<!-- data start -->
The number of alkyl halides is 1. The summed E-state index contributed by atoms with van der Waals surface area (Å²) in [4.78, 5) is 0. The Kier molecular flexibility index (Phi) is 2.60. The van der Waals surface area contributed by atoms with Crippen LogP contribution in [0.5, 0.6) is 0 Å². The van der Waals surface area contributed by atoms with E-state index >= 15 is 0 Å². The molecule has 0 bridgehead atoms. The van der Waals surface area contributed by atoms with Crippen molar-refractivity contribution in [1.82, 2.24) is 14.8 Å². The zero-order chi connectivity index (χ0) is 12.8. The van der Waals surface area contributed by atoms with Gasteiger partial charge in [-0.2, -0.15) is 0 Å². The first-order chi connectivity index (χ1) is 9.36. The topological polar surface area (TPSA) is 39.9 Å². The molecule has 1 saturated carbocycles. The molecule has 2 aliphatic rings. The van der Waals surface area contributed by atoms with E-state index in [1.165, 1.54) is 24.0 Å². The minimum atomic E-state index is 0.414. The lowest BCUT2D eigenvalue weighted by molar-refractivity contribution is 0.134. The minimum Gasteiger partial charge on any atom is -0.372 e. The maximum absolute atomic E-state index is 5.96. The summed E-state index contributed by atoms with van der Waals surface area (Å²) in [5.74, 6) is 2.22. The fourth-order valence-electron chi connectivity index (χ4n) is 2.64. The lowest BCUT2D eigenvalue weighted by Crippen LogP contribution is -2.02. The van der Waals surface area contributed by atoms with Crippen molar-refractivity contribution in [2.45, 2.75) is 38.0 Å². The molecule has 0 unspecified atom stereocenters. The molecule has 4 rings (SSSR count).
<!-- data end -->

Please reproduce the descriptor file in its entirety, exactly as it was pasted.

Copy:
The number of alkyl halides is 1. The summed E-state index contributed by atoms with van der Waals surface area (Å²) in [4.78, 5) is 0. The Kier molecular flexibility index (Phi) is 2.60. The van der Waals surface area contributed by atoms with Crippen LogP contribution in [0.5, 0.6) is 0 Å². The van der Waals surface area contributed by atoms with E-state index >= 15 is 0 Å². The molecule has 0 bridgehead atoms. The van der Waals surface area contributed by atoms with Crippen molar-refractivity contribution in [1.82, 2.24) is 14.8 Å². The zero-order chi connectivity index (χ0) is 12.8. The van der Waals surface area contributed by atoms with Gasteiger partial charge in [-0.2, -0.15) is 0 Å². The first-order chi connectivity index (χ1) is 9.36. The topological polar surface area (TPSA) is 39.9 Å². The molecule has 1 saturated carbocycles. The molecule has 2 aliphatic rings. The van der Waals surface area contributed by atoms with E-state index in [1.165, 1.54) is 24.0 Å². The minimum atomic E-state index is 0.414. The lowest BCUT2D eigenvalue weighted by molar-refractivity contribution is 0.134. The minimum Gasteiger partial charge on any atom is -0.372 e. The maximum absolute atomic E-state index is 5.96. The summed E-state index contributed by atoms with van der Waals surface area (Å²) in [5.74, 6) is 2.22. The fourth-order valence-electron chi connectivity index (χ4n) is 2.64. The lowest BCUT2D eigenvalue weighted by Crippen LogP contribution is -2.02. The van der Waals surface area contributed by atoms with Crippen molar-refractivity contribution in [2.45, 2.75) is 38.0 Å². The molecule has 0 unspecified atom stereocenters. The molecule has 4 rings (SSSR count).